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Marwan Rechmaoui, Blazon, 2015–, embroidery and appliqué on 420 flags, fifty-nine laser-cut-brass-on-stainless-steel shields. Installation view. Photo: Agop Kanledjian.

Marwan Rechmaoui

Sfeir-Semler Gallery | Beirut

Marwan Rechmaoui, Blazon, 2015–, embroidery and appliqué on 420 flags, fifty-nine laser-cut-brass-on-stainless-steel shields. Installation view. Photo: Agop Kanledjian.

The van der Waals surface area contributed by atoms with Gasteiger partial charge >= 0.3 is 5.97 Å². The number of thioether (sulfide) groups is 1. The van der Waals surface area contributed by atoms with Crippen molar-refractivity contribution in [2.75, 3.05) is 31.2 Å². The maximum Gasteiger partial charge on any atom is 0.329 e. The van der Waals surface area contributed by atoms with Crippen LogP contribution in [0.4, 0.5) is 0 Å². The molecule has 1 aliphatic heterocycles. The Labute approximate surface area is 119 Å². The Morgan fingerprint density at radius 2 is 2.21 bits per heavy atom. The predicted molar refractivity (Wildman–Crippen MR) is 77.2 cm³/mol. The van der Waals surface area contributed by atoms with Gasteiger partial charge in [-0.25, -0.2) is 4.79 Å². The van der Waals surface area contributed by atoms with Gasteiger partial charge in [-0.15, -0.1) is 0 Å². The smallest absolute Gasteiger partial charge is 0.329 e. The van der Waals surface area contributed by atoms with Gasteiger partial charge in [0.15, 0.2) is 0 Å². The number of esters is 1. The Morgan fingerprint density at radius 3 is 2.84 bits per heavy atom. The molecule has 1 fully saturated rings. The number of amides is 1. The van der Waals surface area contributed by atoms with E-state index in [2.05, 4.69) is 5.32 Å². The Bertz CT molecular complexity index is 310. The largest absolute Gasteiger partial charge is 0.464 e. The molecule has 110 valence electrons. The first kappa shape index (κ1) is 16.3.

A clocktower, a lighthouse, a mosque, an aerial view of a public park, a racetrack, a forest of pine trees, a branch of jasmine blossoms, a disused cinema, a derelict hotel, a Ferris wheel, a cemetery, another mosque, a newspaper building, statues of a former president and a poet and a painter, the logo of the first department store to employ women in the Middle East, the fortresslike headquarters of the Druze community in Lebanon, and a stacking sculpture by the inimitable modern artist Saloua Raouda Choucair, one of the few public artworks of note in Beirut: All of these things—and many more besides—are illustrated, either stitched into cloth or cut into brass on stainless-steel shields, in Marwan Rechmaoui’s recent exhibition “Fortress in a Corner, Bishop Takes Over,” which draws upon the rules and vocabularies of chess, heraldry, chivalry, and warfare to consider

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